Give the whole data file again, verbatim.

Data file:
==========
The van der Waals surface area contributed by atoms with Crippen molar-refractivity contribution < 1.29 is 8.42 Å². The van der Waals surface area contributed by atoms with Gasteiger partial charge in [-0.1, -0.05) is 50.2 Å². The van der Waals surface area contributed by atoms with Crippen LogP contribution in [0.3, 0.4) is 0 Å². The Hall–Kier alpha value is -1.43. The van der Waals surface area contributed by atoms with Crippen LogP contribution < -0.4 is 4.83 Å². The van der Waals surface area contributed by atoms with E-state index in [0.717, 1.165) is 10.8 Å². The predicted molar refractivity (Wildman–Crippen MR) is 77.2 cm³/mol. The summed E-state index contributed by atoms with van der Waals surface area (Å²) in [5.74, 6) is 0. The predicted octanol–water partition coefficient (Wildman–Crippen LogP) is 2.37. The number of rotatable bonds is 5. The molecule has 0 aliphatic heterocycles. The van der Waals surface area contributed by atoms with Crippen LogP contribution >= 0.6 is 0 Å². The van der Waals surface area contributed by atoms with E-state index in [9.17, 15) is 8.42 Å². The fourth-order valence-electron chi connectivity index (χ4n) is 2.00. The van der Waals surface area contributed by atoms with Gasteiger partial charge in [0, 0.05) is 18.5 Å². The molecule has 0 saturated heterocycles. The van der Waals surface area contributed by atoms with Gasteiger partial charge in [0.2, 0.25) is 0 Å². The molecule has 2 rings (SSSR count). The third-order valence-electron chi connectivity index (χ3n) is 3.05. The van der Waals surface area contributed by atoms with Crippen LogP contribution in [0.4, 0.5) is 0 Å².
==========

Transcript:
The van der Waals surface area contributed by atoms with Crippen molar-refractivity contribution < 1.29 is 8.42 Å². The van der Waals surface area contributed by atoms with Gasteiger partial charge in [-0.1, -0.05) is 50.2 Å². The van der Waals surface area contributed by atoms with Crippen LogP contribution in [0.3, 0.4) is 0 Å². The Hall–Kier alpha value is -1.43. The van der Waals surface area contributed by atoms with Crippen LogP contribution < -0.4 is 4.83 Å². The van der Waals surface area contributed by atoms with E-state index in [0.717, 1.165) is 10.8 Å². The predicted molar refractivity (Wildman–Crippen MR) is 77.2 cm³/mol. The summed E-state index contributed by atoms with van der Waals surface area (Å²) in [5.74, 6) is 0. The predicted octanol–water partition coefficient (Wildman–Crippen LogP) is 2.37. The number of rotatable bonds is 5. The molecule has 0 aliphatic heterocycles. The van der Waals surface area contributed by atoms with Crippen LogP contribution >= 0.6 is 0 Å². The van der Waals surface area contributed by atoms with E-state index in [9.17, 15) is 8.42 Å². The fourth-order valence-electron chi connectivity index (χ4n) is 2.00. The van der Waals surface area contributed by atoms with Gasteiger partial charge in [0, 0.05) is 18.5 Å². The molecule has 0 saturated heterocycles. The van der Waals surface area contributed by atoms with Gasteiger partial charge in [0.2, 0.25) is 0 Å². The molecule has 2 rings (SSSR count). The third-order valence-electron chi connectivity index (χ3n) is 3.05. The van der Waals surface area contributed by atoms with Crippen LogP contribution in [0.4, 0.5) is 0 Å².